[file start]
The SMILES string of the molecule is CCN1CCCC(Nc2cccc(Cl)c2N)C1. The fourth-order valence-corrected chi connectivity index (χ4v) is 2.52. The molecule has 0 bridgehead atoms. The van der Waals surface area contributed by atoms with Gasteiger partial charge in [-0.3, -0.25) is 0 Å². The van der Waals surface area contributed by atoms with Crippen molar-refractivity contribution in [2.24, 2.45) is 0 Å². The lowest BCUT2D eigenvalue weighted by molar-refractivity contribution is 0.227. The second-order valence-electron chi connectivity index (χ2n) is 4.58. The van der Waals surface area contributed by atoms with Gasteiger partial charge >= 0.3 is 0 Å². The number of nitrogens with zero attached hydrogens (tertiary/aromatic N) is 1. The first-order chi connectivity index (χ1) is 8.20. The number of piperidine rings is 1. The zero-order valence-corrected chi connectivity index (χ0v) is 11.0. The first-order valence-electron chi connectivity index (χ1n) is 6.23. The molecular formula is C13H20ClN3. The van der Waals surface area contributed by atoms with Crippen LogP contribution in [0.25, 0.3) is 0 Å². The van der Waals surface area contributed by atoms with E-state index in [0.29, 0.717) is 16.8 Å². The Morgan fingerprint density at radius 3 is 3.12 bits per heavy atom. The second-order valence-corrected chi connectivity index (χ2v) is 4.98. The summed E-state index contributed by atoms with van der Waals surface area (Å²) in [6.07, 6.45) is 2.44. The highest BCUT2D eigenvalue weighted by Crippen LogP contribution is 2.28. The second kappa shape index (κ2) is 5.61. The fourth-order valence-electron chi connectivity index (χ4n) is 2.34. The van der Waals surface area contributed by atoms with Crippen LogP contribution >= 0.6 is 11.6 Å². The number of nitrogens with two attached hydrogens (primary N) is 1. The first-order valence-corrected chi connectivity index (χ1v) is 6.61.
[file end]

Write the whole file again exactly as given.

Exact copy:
The SMILES string of the molecule is CCN1CCCC(Nc2cccc(Cl)c2N)C1. The fourth-order valence-corrected chi connectivity index (χ4v) is 2.52. The molecule has 0 bridgehead atoms. The van der Waals surface area contributed by atoms with Gasteiger partial charge in [-0.3, -0.25) is 0 Å². The van der Waals surface area contributed by atoms with Crippen molar-refractivity contribution in [2.24, 2.45) is 0 Å². The lowest BCUT2D eigenvalue weighted by molar-refractivity contribution is 0.227. The second-order valence-electron chi connectivity index (χ2n) is 4.58. The van der Waals surface area contributed by atoms with Gasteiger partial charge >= 0.3 is 0 Å². The number of nitrogens with zero attached hydrogens (tertiary/aromatic N) is 1. The first-order chi connectivity index (χ1) is 8.20. The number of piperidine rings is 1. The zero-order valence-corrected chi connectivity index (χ0v) is 11.0. The first-order valence-electron chi connectivity index (χ1n) is 6.23. The molecular formula is C13H20ClN3. The van der Waals surface area contributed by atoms with Crippen LogP contribution in [0.25, 0.3) is 0 Å². The van der Waals surface area contributed by atoms with E-state index in [0.29, 0.717) is 16.8 Å². The Morgan fingerprint density at radius 3 is 3.12 bits per heavy atom. The second-order valence-corrected chi connectivity index (χ2v) is 4.98. The summed E-state index contributed by atoms with van der Waals surface area (Å²) in [6.07, 6.45) is 2.44. The highest BCUT2D eigenvalue weighted by Crippen LogP contribution is 2.28. The second kappa shape index (κ2) is 5.61. The fourth-order valence-electron chi connectivity index (χ4n) is 2.34. The van der Waals surface area contributed by atoms with Crippen LogP contribution >= 0.6 is 11.6 Å². The number of nitrogens with two attached hydrogens (primary N) is 1. The first-order valence-corrected chi connectivity index (χ1v) is 6.61.